What is (abc)^2?
What if the question had been [(a^2)*(b^3)*c]^4?
I think the operating rule is how to deal with a power raised to another power, instead of the multiplication of the same base raised to two different powers. That says
(x^y)^z = x^(y*z)
...or we multiply the two exponents to get the final simplified power of x (because there's z copies of x^y getting multiplied together). Using numbers, (x^3)^4 would simplify to x^(3*4) = x^12.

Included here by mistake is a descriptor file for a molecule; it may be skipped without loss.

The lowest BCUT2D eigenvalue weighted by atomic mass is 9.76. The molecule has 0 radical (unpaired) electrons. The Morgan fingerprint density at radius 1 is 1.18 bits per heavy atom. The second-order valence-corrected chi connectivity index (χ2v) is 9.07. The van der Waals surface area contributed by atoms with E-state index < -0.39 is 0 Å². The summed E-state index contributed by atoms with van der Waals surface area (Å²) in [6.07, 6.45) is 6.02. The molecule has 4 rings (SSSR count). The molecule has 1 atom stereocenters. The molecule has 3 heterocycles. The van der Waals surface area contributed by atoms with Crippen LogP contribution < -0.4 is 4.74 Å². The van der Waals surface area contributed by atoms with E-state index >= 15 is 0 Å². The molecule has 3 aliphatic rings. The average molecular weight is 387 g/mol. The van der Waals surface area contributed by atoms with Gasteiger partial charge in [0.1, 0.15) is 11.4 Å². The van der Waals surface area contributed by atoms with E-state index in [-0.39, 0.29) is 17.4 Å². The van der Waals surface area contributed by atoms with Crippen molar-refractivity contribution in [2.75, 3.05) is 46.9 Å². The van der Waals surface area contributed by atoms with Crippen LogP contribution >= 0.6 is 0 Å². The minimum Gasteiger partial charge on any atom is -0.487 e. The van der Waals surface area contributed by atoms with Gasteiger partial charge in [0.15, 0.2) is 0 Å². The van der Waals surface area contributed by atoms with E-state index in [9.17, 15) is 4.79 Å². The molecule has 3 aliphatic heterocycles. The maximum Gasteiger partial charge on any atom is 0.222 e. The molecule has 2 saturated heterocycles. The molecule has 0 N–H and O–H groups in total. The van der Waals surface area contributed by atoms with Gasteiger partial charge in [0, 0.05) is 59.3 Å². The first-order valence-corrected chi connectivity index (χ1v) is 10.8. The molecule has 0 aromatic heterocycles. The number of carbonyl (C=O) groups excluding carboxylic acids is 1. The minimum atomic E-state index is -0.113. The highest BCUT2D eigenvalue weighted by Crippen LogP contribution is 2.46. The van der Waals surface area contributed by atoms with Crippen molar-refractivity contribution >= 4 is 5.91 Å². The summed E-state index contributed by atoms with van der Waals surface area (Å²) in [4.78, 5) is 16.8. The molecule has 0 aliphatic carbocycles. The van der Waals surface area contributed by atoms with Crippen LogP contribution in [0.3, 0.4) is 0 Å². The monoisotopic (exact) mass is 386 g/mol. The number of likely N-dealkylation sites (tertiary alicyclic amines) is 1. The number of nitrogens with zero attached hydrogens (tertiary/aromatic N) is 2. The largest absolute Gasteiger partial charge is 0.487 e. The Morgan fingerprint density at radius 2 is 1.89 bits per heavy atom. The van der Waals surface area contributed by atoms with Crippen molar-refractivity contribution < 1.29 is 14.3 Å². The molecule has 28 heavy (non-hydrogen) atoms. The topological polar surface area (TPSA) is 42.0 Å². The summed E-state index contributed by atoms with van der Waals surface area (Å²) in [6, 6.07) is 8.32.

Excellent answer Mona. Another way to think about this is that (abc)^2 = aabbcc
abc is being used as a factor twice therefore according to the laws of exponents when we are multiplying exponents we add them. In this case abc times abc would be a^2b^2c^2. abcxabc each variable is raised to the first power so 1+1 equals 2 and therefore the exponent is equal to 2 and you do this for each variable.